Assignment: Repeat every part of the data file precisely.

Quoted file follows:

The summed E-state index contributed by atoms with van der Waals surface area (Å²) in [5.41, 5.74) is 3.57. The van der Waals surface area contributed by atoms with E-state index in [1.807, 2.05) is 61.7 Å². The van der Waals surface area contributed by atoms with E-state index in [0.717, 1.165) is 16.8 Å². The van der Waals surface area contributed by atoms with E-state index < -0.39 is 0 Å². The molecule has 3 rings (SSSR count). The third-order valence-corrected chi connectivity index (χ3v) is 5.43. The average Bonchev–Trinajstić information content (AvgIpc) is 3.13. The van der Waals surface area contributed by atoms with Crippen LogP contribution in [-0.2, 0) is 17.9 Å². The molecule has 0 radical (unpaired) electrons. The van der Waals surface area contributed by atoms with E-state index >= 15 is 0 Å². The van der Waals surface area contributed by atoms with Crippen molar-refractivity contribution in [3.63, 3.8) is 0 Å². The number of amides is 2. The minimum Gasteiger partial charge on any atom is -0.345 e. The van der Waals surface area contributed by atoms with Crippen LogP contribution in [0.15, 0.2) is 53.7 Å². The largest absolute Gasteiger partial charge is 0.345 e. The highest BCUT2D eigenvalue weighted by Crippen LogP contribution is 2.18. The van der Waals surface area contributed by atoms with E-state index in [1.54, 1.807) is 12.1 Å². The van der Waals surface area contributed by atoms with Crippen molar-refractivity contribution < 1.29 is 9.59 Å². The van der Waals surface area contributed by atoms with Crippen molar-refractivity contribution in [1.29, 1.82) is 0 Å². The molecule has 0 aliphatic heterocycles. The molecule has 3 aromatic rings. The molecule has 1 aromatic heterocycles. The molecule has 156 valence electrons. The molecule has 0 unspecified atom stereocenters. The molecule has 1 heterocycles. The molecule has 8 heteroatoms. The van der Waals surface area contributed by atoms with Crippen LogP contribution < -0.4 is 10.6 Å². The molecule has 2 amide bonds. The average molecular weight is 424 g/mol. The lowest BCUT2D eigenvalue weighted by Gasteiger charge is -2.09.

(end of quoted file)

The summed E-state index contributed by atoms with van der Waals surface area (Å²) in [5.41, 5.74) is 3.57. The van der Waals surface area contributed by atoms with E-state index in [1.807, 2.05) is 61.7 Å². The van der Waals surface area contributed by atoms with E-state index in [0.717, 1.165) is 16.8 Å². The van der Waals surface area contributed by atoms with E-state index < -0.39 is 0 Å². The molecule has 3 rings (SSSR count). The third-order valence-corrected chi connectivity index (χ3v) is 5.43. The average Bonchev–Trinajstić information content (AvgIpc) is 3.13. The van der Waals surface area contributed by atoms with Crippen LogP contribution in [-0.2, 0) is 17.9 Å². The molecule has 0 radical (unpaired) electrons. The van der Waals surface area contributed by atoms with E-state index >= 15 is 0 Å². The van der Waals surface area contributed by atoms with Crippen molar-refractivity contribution in [3.63, 3.8) is 0 Å². The number of amides is 2. The minimum Gasteiger partial charge on any atom is -0.345 e. The van der Waals surface area contributed by atoms with Crippen LogP contribution in [0.15, 0.2) is 53.7 Å². The largest absolute Gasteiger partial charge is 0.345 e. The highest BCUT2D eigenvalue weighted by Crippen LogP contribution is 2.18. The van der Waals surface area contributed by atoms with E-state index in [1.54, 1.807) is 12.1 Å². The van der Waals surface area contributed by atoms with Crippen molar-refractivity contribution < 1.29 is 9.59 Å². The van der Waals surface area contributed by atoms with Crippen molar-refractivity contribution in [1.29, 1.82) is 0 Å². The molecule has 0 aliphatic heterocycles. The molecule has 3 aromatic rings. The molecule has 1 aromatic heterocycles. The molecule has 156 valence electrons. The molecule has 0 unspecified atom stereocenters. The molecule has 1 heterocycles. The molecule has 8 heteroatoms. The van der Waals surface area contributed by atoms with Crippen LogP contribution < -0.4 is 10.6 Å². The molecule has 2 amide bonds. The average molecular weight is 424 g/mol. The lowest BCUT2D eigenvalue weighted by Gasteiger charge is -2.09.